Friday, February 24, 2017

Shaheedi Saka Nankana Sahib

This weekend we remember the massacre the occurred at Nankana Sahib Feb 21, 1921. Here is the history (references provided at the bottom of this page):

Maharaja Ranjit Singh reconstructed Gurdwaras destroyed by Mughals, and gave the “Mahants” (caretakers of these Gurdwaras) property rights and land attached to the Gurdwaras. Original mahants were individuals who spread the message of Sikhi, but soon they were just corrupt individuals hungry for money generated at the Gurdwaras. At the same time, the British were afraid that if the Sikhs took control of the Gurdwaras this would further unify the Khalsa against them and cause a revolution.

Mahant Narayan Das was the caretaker of Gurdwara Nankana Sahib. He was corrupt, and allowed many bad things to happen at the Gurdwara Sahib including rapes. The Sikh congregation approached the mahant to change his ways in October 1920. He refused to change and instead turned against the Sikhs. His anti-sikh group was going to have a conference on Feb 20, 1921 in Lahore. On three different opportunities the Shiromani committee offered to meet the mahant to discuss the issues peacefully, however he never showed up. The Sikhs had a congregation on Feb 16 at Gurdwara Khara Sauda and made a decision to go in jathas to take over the Gurdwara peacefully on Feb 20 while the mahant was away. Bhai Kartar Singh Jhabbar and Bhai Lachaman Singh Dharowali were to take their jathas. 

Meanwhile, the mahant cancelled his plans for the conference and hired 400 mercentaries and made plans to kill the Sikh leaders. He contacted the British Commissioner of Lahore and acquired firearms with the help of the government (this letter exists to this day). He furthered his plan by making holes in the walls for shooting at the Sikhs, strengthening the Gurdwara gate and he got paraffin.

On Feb 19, the parbandhak committee met and decided that the jathas should not go. Bhai Kartar Singh Jhabbar was present, and dispatched a sikh to send a message to Bhai Lachaman Singh Dharowali. Bhai Lachman Singh, still following the original plan, was waiting for Bhai Kartar Singh Jhabber’s jatha. At that time Jaethedar Tehal Singh’s Jatha arrived and encouraged them to move forward. They did ardas and took a hukamnama. They left at 10 pm to reach the Gurdwara Nankana Sahib b amrit vela. More Sikhs joined for a total of 200. Although women and children were asked to go back, one child, Darbara Singh refused to leave because he was inspired by stories of shaheeds and he joined the Shaheedi Jatha.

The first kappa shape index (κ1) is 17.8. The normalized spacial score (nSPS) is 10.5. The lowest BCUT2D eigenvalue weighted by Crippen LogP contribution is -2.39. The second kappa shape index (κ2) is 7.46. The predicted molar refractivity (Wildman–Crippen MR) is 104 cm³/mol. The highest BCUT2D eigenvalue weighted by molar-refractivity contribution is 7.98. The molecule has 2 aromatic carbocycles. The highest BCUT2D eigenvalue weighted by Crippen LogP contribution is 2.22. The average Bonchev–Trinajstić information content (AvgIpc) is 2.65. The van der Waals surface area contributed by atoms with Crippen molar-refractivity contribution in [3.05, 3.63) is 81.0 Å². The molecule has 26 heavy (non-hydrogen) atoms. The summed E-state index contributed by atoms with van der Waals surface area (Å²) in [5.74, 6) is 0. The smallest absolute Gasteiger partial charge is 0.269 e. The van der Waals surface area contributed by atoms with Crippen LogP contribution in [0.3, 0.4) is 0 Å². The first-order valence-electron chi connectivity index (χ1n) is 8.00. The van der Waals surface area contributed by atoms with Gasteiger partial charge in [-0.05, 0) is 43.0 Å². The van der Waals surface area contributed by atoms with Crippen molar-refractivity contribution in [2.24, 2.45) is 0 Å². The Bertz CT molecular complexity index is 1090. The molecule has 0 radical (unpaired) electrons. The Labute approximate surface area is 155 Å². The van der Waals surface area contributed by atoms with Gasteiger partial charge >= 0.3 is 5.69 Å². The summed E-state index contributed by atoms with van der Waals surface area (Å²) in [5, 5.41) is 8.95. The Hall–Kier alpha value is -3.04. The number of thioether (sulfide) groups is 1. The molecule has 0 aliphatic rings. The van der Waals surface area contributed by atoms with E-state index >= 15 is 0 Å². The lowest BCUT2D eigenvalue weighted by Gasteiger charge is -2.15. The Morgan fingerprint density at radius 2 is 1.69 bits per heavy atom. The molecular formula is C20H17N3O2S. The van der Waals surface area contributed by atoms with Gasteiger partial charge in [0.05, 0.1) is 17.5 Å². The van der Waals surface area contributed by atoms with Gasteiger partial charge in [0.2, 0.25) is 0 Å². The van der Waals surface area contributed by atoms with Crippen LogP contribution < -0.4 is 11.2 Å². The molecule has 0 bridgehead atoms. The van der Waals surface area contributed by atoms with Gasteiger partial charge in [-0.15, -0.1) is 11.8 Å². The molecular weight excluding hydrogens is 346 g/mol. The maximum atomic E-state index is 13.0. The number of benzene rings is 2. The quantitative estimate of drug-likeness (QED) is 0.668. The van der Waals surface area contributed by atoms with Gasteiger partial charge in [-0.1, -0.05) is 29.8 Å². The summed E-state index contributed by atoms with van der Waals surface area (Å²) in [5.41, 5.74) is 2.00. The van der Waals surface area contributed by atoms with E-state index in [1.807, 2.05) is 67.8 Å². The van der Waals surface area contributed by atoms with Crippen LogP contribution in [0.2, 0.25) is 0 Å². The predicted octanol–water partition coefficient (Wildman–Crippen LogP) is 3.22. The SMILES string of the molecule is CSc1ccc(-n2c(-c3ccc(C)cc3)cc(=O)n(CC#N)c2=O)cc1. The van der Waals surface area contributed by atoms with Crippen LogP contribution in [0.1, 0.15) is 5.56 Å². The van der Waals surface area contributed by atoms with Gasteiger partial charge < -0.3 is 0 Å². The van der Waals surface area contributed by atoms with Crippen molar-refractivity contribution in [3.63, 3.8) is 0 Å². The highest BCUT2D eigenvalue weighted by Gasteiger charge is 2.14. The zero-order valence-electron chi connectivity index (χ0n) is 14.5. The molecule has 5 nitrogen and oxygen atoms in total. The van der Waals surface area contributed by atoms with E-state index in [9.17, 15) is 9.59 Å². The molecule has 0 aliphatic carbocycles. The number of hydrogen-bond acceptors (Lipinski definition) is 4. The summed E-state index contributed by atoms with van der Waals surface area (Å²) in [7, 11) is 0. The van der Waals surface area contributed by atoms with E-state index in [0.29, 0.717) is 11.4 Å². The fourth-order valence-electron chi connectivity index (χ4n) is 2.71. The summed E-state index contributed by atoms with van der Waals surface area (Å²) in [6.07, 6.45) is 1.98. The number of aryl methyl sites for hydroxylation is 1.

Upon arrival at the railway crossing near Nankana Sahib, Chaudry Paul Singh Hyallpuri (another source lists that it was actually Bhai Waryam Singh) arrived to convey the decision of the Shiromani committee, however Jathedar Tehal Singh said that the ardas had already been done and the time had come for them to act. The jatha arrived at the Gurdwara and did Asa Di War. Then the mahant ordered his mercenaries to kill the Sikhs. The bullets fired hit the Sri Guru Granth Sahib Ji and many Sikhs. The rest were slaughtered with saws and swords, and some were burned alive including the 9 year old Darbara Singh. Bhai Lachaman Singh was tied to a tree upside down and burnt alive.

News spread and Bhai Kartar Singh Jhabber arrived with 2200 men. Mr. Curry, Deputy Commissioner of Lahore, had his army surrounding the Gurdwara and warned Bhai Kartar Singh that they would shoot the Sikhs if they approached. Bhai Kartar Singh stated that they were not afraid of death, and in seeing this, Mr. Curry became worried and handed over the keys. The mahant and a select few of the mercentaries were sentenced to death (one source says that this didn’t happen and the mahant was given security).